As she was driving back from a memorial service for a young family friend and four other soldiers killed in the war in Iraq, Lynda MacFarland felt compelled “to do something” to bring comfort to the grieving.
Inspired and humbled by the strength of the family members the soldiers left behind, MacFarland’s first thought was to immerse herself in prayer for troops and their families — with a “rosary for warriors.”
It was “divine inspiration,” said MacFarland, who conceded that she never had a devotion to the rosary nor did she know all the prayers.
After learning the prayers she didn’t know, MacFarland decided that the rosary for warriors should be prayed with the sorrowful mysteries in mind, and each decade would be prayed for a specific intention, including prayers for deployed soldiers, those wounded and deceased, and for the families of soldiers. She then passed the idea along to “every Catholic in my address book,” said MacFarland, who was living on a military base in Germany at the time.

These are the recommended intentions for each decade of the Rosary:

Using the sorrowful mysteries:
Agony in the garden: for deployed soldiers and their safety
Scourging at the pillar: for wounded soldiers and for their healing
Crowning with thorns: for deceased soldiers and repose of their souls
Carrying of the cross: for families of deployed, wounded and deceased soldiers, and for strength and comfort.
Crucifixion: for our nation, for the victims of war and for peace in the world.

I will be making this part of my Rosary devotion. I invite you to do the same. And I thank you for your prayers.

Friday, February 1, 2008

A Valentine's Gift for your Favorite Military Wife

Have you seen the book Chicken Soup for the Military Wife's Soul? I have a couple of essays included in this book. The profits from the book sales go to the foundation. They sent this press release yesterday and I am happy to pass it along:

January 30, 2008. The #1 Valentines Day gift for Military Wives is a personalized, autographed copy of the book sure to touch her heart.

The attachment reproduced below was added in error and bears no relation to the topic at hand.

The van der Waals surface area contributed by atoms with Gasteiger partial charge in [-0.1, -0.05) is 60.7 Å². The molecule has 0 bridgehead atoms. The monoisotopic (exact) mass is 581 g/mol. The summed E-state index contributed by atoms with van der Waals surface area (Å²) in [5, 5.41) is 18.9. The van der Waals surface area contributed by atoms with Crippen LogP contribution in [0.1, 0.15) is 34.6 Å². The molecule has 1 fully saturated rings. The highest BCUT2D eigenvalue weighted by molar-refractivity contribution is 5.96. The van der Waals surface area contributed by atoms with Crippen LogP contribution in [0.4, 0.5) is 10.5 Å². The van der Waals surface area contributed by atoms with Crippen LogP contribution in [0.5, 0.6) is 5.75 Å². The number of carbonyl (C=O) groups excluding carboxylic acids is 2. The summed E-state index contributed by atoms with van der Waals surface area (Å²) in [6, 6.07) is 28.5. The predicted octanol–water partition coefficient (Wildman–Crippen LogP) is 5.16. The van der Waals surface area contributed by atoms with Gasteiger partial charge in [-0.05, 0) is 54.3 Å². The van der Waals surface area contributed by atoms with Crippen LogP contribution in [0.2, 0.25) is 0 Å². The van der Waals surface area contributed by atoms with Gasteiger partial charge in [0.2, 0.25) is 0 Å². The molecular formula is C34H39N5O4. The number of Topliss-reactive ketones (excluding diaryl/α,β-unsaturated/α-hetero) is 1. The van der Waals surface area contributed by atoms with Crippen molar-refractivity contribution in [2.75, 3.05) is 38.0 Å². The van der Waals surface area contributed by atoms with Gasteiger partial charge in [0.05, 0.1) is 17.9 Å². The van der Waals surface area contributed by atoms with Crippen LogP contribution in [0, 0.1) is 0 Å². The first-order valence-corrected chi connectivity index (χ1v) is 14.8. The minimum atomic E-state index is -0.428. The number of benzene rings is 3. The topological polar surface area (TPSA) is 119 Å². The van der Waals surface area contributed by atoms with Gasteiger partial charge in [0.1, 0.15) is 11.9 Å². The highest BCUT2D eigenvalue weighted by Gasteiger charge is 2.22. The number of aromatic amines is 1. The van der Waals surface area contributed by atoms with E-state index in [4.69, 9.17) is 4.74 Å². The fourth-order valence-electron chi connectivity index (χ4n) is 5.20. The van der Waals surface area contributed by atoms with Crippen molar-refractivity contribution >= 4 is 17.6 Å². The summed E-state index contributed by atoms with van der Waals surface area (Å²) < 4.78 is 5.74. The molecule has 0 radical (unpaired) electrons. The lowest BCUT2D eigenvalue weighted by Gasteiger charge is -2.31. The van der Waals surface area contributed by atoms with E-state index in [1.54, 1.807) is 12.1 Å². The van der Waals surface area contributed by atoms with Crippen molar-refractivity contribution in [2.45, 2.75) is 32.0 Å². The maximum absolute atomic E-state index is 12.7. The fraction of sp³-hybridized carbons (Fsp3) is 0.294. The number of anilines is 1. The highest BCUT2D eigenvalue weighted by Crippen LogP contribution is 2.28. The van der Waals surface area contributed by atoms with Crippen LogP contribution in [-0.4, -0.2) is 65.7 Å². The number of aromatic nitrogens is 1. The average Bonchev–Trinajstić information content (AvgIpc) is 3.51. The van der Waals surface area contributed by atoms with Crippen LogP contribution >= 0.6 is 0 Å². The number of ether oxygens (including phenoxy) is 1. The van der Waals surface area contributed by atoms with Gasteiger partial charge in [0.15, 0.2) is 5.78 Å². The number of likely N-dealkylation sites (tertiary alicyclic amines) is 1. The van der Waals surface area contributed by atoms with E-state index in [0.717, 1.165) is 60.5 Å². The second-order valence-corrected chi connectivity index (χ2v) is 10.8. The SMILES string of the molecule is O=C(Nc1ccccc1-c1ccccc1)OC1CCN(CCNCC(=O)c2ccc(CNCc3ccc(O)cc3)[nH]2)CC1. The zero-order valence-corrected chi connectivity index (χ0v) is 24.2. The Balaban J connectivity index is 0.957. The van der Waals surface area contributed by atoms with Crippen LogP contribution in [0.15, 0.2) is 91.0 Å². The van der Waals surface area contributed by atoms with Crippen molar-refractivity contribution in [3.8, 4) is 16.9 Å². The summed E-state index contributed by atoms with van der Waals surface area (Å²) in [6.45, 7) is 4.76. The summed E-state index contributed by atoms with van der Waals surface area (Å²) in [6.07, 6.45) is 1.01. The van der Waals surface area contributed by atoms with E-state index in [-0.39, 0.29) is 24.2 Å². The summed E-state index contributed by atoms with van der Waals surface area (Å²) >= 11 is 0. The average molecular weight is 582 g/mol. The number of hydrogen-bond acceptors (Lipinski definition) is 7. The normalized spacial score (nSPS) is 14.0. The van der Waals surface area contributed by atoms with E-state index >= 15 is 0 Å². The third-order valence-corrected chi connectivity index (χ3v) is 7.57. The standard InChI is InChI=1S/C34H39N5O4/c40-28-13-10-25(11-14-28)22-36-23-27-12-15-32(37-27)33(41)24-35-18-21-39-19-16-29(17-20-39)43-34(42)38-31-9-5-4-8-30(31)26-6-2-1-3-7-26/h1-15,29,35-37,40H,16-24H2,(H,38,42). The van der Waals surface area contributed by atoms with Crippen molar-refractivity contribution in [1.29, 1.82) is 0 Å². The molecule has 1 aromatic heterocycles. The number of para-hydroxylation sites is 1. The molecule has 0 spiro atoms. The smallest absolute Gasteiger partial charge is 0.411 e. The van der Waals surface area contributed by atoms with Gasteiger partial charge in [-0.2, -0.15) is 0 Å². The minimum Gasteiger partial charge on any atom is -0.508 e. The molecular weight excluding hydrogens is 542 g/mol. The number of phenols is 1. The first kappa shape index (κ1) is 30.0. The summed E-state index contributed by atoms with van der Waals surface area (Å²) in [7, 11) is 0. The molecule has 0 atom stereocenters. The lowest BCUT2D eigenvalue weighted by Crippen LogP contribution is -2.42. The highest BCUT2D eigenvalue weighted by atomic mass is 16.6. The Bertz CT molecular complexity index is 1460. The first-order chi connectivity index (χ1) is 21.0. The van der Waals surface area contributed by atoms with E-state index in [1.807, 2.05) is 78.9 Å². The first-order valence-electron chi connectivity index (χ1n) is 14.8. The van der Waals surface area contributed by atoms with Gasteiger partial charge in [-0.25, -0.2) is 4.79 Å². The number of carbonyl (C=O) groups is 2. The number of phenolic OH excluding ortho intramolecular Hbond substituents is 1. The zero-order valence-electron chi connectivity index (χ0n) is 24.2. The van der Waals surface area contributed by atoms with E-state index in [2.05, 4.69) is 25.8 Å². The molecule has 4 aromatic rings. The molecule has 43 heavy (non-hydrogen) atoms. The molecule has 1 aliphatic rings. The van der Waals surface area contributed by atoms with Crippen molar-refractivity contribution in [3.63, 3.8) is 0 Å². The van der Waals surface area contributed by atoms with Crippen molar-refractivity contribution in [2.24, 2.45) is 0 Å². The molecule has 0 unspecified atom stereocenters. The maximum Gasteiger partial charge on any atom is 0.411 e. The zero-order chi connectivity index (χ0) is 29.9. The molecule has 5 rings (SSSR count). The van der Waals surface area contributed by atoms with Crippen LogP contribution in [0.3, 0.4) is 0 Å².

The well-received book, Chicken Soup for the Military Wife’s Soul, has often been suggested as the standard issue for military spouses. Autographed copies are available exclusively via the co-author’s MilitarySoul Foundation web site at: It is a 501c(3) non-profit and all proceeds go back to the military community. The book is also in military exchanges and bookstores around the world or order online at Amazon, Barnes & Noble and numerous other sites

This book acknowledges, inspires and entertains the military wives who are serving as active duty members or supportive spouses. It celebrates the courageous women who raise families, maintain homes and uphold the most positive attitudes when facing the fears of losing a loved one. It shares the pride, emotion and triumphs achieved by past and present military wives everywhere.

The stories in Chicken Soup for the Military Wife’s Soul focus on the often-overlooked women that are a vital part our military team. In light of the on- going world situation it is more important then ever to recognize these heroines by compiling their stories for all to read.

An autographed copy of Chicken Soup for the Military Wife’s Soul will be a treasured Valentine’s Day gift.

Chicken Soup for the Soul® titles have sold more than 80 million copies, literally transforming the lives of readers from all walks of life.
(This post is also posted at Catholic Matriarch in My Domestic Church)

Tuesday, November 6, 2007

Send a ChristmasGreeting to a Wounded Soldier

Michelle has some wonderful ideas in her post below. I wanted to add this one that's going around in emails these days. However, Michelle forwarded a bulletin from Walter Reed Army Hospital that those cards and packages will not be delivered.